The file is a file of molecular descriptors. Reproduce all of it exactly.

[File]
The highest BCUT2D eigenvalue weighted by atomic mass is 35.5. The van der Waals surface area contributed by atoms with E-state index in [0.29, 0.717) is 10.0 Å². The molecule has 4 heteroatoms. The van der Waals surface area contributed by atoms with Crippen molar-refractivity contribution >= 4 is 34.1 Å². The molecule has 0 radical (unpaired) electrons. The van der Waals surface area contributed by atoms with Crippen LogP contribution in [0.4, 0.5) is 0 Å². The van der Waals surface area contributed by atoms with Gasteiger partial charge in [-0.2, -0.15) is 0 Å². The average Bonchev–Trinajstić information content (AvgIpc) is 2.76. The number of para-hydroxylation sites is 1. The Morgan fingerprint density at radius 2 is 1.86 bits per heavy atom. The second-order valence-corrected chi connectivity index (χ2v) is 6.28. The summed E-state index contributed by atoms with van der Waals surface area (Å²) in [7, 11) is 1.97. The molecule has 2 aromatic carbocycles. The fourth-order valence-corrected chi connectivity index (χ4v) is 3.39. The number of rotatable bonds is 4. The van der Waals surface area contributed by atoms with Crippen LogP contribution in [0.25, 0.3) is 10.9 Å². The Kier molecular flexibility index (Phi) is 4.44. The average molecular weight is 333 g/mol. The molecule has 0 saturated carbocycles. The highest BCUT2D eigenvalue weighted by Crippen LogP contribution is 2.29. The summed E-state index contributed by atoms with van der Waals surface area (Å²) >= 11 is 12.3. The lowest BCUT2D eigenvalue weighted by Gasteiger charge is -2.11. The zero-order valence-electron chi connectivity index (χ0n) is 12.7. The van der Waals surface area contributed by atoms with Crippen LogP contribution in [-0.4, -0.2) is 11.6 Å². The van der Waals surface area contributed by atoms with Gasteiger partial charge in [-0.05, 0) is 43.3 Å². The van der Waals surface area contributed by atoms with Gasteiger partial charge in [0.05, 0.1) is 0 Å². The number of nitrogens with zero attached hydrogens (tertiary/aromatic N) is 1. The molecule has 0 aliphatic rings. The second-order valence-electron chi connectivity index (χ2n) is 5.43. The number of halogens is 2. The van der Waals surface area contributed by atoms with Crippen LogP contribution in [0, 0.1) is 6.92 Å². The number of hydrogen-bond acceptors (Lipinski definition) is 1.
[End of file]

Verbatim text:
The highest BCUT2D eigenvalue weighted by atomic mass is 35.5. The van der Waals surface area contributed by atoms with E-state index in [0.29, 0.717) is 10.0 Å². The molecule has 4 heteroatoms. The van der Waals surface area contributed by atoms with Crippen molar-refractivity contribution >= 4 is 34.1 Å². The molecule has 0 radical (unpaired) electrons. The van der Waals surface area contributed by atoms with Crippen LogP contribution in [0.4, 0.5) is 0 Å². The van der Waals surface area contributed by atoms with Gasteiger partial charge in [-0.2, -0.15) is 0 Å². The average Bonchev–Trinajstić information content (AvgIpc) is 2.76. The number of para-hydroxylation sites is 1. The Morgan fingerprint density at radius 2 is 1.86 bits per heavy atom. The second-order valence-corrected chi connectivity index (χ2v) is 6.28. The summed E-state index contributed by atoms with van der Waals surface area (Å²) in [7, 11) is 1.97. The molecule has 2 aromatic carbocycles. The fourth-order valence-corrected chi connectivity index (χ4v) is 3.39. The number of rotatable bonds is 4. The van der Waals surface area contributed by atoms with Crippen LogP contribution in [0.25, 0.3) is 10.9 Å². The Kier molecular flexibility index (Phi) is 4.44. The average molecular weight is 333 g/mol. The molecule has 0 saturated carbocycles. The highest BCUT2D eigenvalue weighted by Crippen LogP contribution is 2.29. The summed E-state index contributed by atoms with van der Waals surface area (Å²) >= 11 is 12.3. The lowest BCUT2D eigenvalue weighted by Gasteiger charge is -2.11. The zero-order valence-electron chi connectivity index (χ0n) is 12.7. The van der Waals surface area contributed by atoms with Crippen LogP contribution in [-0.4, -0.2) is 11.6 Å². The van der Waals surface area contributed by atoms with Gasteiger partial charge in [-0.05, 0) is 43.3 Å². The van der Waals surface area contributed by atoms with Gasteiger partial charge in [0.05, 0.1) is 0 Å². The number of nitrogens with zero attached hydrogens (tertiary/aromatic N) is 1. The molecule has 0 aliphatic rings. The second-order valence-electron chi connectivity index (χ2n) is 5.43. The number of halogens is 2. The van der Waals surface area contributed by atoms with Crippen LogP contribution in [0, 0.1) is 6.92 Å². The number of hydrogen-bond acceptors (Lipinski definition) is 1.